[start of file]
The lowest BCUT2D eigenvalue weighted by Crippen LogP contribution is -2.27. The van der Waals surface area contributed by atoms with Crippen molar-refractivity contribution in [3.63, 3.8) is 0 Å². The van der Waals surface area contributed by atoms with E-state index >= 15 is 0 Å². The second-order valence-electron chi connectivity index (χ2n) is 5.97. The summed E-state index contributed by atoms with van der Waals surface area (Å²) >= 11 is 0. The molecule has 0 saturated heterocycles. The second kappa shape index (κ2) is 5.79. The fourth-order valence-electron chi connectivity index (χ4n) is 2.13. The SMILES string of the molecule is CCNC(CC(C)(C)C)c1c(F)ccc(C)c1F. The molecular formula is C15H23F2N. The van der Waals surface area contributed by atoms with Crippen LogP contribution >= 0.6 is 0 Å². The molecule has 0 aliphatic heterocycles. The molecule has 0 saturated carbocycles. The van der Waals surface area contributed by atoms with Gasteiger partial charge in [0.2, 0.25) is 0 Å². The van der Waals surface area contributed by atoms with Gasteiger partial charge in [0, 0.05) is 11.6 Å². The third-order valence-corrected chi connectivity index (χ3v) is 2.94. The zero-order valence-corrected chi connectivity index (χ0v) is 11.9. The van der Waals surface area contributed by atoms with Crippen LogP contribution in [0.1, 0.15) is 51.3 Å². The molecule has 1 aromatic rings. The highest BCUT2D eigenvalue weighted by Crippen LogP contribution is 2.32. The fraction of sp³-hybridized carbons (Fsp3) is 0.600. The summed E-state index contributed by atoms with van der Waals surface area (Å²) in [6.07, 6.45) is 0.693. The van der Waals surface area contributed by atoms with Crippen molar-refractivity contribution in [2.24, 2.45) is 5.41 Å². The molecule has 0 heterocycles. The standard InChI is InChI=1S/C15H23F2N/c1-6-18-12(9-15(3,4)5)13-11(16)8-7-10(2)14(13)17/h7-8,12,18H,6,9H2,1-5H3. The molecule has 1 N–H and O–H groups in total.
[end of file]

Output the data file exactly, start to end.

The lowest BCUT2D eigenvalue weighted by Crippen LogP contribution is -2.27. The van der Waals surface area contributed by atoms with Crippen molar-refractivity contribution in [3.63, 3.8) is 0 Å². The van der Waals surface area contributed by atoms with E-state index >= 15 is 0 Å². The second-order valence-electron chi connectivity index (χ2n) is 5.97. The summed E-state index contributed by atoms with van der Waals surface area (Å²) >= 11 is 0. The molecule has 0 saturated heterocycles. The second kappa shape index (κ2) is 5.79. The fourth-order valence-electron chi connectivity index (χ4n) is 2.13. The SMILES string of the molecule is CCNC(CC(C)(C)C)c1c(F)ccc(C)c1F. The molecular formula is C15H23F2N. The van der Waals surface area contributed by atoms with Crippen LogP contribution >= 0.6 is 0 Å². The molecule has 0 aliphatic heterocycles. The molecule has 0 saturated carbocycles. The van der Waals surface area contributed by atoms with Gasteiger partial charge in [0.2, 0.25) is 0 Å². The van der Waals surface area contributed by atoms with Gasteiger partial charge in [0, 0.05) is 11.6 Å². The third-order valence-corrected chi connectivity index (χ3v) is 2.94. The zero-order valence-corrected chi connectivity index (χ0v) is 11.9. The van der Waals surface area contributed by atoms with Crippen LogP contribution in [0.1, 0.15) is 51.3 Å². The molecule has 1 aromatic rings. The highest BCUT2D eigenvalue weighted by Crippen LogP contribution is 2.32. The fraction of sp³-hybridized carbons (Fsp3) is 0.600. The summed E-state index contributed by atoms with van der Waals surface area (Å²) in [6.07, 6.45) is 0.693. The van der Waals surface area contributed by atoms with Crippen molar-refractivity contribution in [2.24, 2.45) is 5.41 Å². The molecule has 0 heterocycles. The standard InChI is InChI=1S/C15H23F2N/c1-6-18-12(9-15(3,4)5)13-11(16)8-7-10(2)14(13)17/h7-8,12,18H,6,9H2,1-5H3. The molecule has 1 N–H and O–H groups in total.